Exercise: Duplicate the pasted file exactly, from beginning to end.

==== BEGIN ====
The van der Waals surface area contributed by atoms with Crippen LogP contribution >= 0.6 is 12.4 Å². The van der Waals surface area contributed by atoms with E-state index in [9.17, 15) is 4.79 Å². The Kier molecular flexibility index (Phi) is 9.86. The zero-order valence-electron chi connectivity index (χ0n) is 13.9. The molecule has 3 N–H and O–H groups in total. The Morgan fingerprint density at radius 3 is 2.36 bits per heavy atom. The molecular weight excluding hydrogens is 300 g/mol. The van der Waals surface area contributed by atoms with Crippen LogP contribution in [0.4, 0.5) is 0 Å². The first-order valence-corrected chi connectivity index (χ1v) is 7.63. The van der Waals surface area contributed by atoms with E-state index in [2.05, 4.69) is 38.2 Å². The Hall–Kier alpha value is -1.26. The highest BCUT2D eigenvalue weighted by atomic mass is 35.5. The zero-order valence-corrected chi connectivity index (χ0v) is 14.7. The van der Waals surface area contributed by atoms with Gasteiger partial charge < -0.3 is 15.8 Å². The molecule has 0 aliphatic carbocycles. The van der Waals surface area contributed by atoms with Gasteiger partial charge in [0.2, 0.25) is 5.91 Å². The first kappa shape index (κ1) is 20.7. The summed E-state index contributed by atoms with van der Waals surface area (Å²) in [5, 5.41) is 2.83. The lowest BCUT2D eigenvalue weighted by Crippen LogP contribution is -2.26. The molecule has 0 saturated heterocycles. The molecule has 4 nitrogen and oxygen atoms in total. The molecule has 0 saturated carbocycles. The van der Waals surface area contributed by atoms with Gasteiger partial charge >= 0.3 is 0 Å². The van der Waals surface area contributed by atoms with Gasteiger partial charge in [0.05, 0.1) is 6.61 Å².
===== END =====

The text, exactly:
The van der Waals surface area contributed by atoms with Crippen LogP contribution >= 0.6 is 12.4 Å². The van der Waals surface area contributed by atoms with E-state index in [9.17, 15) is 4.79 Å². The Kier molecular flexibility index (Phi) is 9.86. The zero-order valence-electron chi connectivity index (χ0n) is 13.9. The molecule has 3 N–H and O–H groups in total. The Morgan fingerprint density at radius 3 is 2.36 bits per heavy atom. The molecular weight excluding hydrogens is 300 g/mol. The van der Waals surface area contributed by atoms with Crippen LogP contribution in [0.4, 0.5) is 0 Å². The first-order valence-corrected chi connectivity index (χ1v) is 7.63. The van der Waals surface area contributed by atoms with E-state index in [2.05, 4.69) is 38.2 Å². The Hall–Kier alpha value is -1.26. The highest BCUT2D eigenvalue weighted by atomic mass is 35.5. The zero-order valence-corrected chi connectivity index (χ0v) is 14.7. The van der Waals surface area contributed by atoms with Gasteiger partial charge < -0.3 is 15.8 Å². The molecule has 0 aliphatic carbocycles. The van der Waals surface area contributed by atoms with Gasteiger partial charge in [0.2, 0.25) is 5.91 Å². The first kappa shape index (κ1) is 20.7. The summed E-state index contributed by atoms with van der Waals surface area (Å²) in [5, 5.41) is 2.83. The lowest BCUT2D eigenvalue weighted by Crippen LogP contribution is -2.26. The molecule has 0 saturated heterocycles. The molecule has 4 nitrogen and oxygen atoms in total. The molecule has 0 saturated carbocycles. The van der Waals surface area contributed by atoms with Gasteiger partial charge >= 0.3 is 0 Å². The van der Waals surface area contributed by atoms with Gasteiger partial charge in [0.05, 0.1) is 6.61 Å².